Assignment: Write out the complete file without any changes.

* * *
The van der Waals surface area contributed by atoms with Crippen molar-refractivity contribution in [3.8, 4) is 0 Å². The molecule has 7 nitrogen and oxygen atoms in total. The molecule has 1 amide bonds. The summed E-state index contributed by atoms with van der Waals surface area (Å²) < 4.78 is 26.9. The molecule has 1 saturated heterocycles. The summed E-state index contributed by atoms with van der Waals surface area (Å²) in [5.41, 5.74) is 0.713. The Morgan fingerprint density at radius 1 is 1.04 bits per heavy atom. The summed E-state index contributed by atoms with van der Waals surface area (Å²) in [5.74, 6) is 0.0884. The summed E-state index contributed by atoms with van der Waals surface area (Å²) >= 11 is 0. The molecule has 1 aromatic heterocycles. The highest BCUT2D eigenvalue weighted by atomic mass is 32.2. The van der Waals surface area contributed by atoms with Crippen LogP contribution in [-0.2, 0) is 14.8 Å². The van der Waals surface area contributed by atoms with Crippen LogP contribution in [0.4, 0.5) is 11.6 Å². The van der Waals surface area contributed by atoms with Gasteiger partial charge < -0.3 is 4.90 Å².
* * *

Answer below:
The van der Waals surface area contributed by atoms with Crippen molar-refractivity contribution in [3.8, 4) is 0 Å². The molecule has 7 nitrogen and oxygen atoms in total. The molecule has 1 amide bonds. The summed E-state index contributed by atoms with van der Waals surface area (Å²) < 4.78 is 26.9. The molecule has 1 saturated heterocycles. The summed E-state index contributed by atoms with van der Waals surface area (Å²) in [5.41, 5.74) is 0.713. The Morgan fingerprint density at radius 1 is 1.04 bits per heavy atom. The summed E-state index contributed by atoms with van der Waals surface area (Å²) in [5.74, 6) is 0.0884. The summed E-state index contributed by atoms with van der Waals surface area (Å²) >= 11 is 0. The molecule has 1 aromatic heterocycles. The highest BCUT2D eigenvalue weighted by atomic mass is 32.2. The van der Waals surface area contributed by atoms with Crippen LogP contribution in [-0.2, 0) is 14.8 Å². The van der Waals surface area contributed by atoms with Crippen LogP contribution in [0.4, 0.5) is 11.6 Å². The van der Waals surface area contributed by atoms with Gasteiger partial charge < -0.3 is 4.90 Å².